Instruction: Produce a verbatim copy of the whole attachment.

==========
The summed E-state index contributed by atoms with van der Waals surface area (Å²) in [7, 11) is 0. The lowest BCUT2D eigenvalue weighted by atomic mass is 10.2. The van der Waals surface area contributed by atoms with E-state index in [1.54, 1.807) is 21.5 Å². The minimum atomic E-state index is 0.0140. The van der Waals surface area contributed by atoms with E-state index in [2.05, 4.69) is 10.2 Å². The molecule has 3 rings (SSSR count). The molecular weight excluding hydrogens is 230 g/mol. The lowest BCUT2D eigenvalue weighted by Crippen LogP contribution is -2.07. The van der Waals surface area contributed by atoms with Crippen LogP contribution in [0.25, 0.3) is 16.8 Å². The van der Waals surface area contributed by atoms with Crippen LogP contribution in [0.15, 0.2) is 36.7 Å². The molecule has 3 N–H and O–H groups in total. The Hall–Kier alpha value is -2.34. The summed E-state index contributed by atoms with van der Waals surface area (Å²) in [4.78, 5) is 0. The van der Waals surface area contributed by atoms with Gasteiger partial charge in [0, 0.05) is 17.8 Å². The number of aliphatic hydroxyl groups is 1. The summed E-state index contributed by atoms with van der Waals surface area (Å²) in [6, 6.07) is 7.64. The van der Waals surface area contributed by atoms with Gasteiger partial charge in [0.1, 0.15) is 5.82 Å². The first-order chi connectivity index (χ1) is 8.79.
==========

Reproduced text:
The summed E-state index contributed by atoms with van der Waals surface area (Å²) in [7, 11) is 0. The lowest BCUT2D eigenvalue weighted by atomic mass is 10.2. The van der Waals surface area contributed by atoms with E-state index in [1.54, 1.807) is 21.5 Å². The minimum atomic E-state index is 0.0140. The van der Waals surface area contributed by atoms with E-state index in [2.05, 4.69) is 10.2 Å². The molecule has 3 rings (SSSR count). The molecular weight excluding hydrogens is 230 g/mol. The lowest BCUT2D eigenvalue weighted by Crippen LogP contribution is -2.07. The van der Waals surface area contributed by atoms with Crippen LogP contribution in [0.25, 0.3) is 16.8 Å². The van der Waals surface area contributed by atoms with Crippen LogP contribution in [0.15, 0.2) is 36.7 Å². The molecule has 3 N–H and O–H groups in total. The Hall–Kier alpha value is -2.34. The summed E-state index contributed by atoms with van der Waals surface area (Å²) in [4.78, 5) is 0. The van der Waals surface area contributed by atoms with Gasteiger partial charge in [0, 0.05) is 17.8 Å². The number of aliphatic hydroxyl groups is 1. The summed E-state index contributed by atoms with van der Waals surface area (Å²) in [6, 6.07) is 7.64. The van der Waals surface area contributed by atoms with Gasteiger partial charge in [0.1, 0.15) is 5.82 Å². The first-order chi connectivity index (χ1) is 8.79.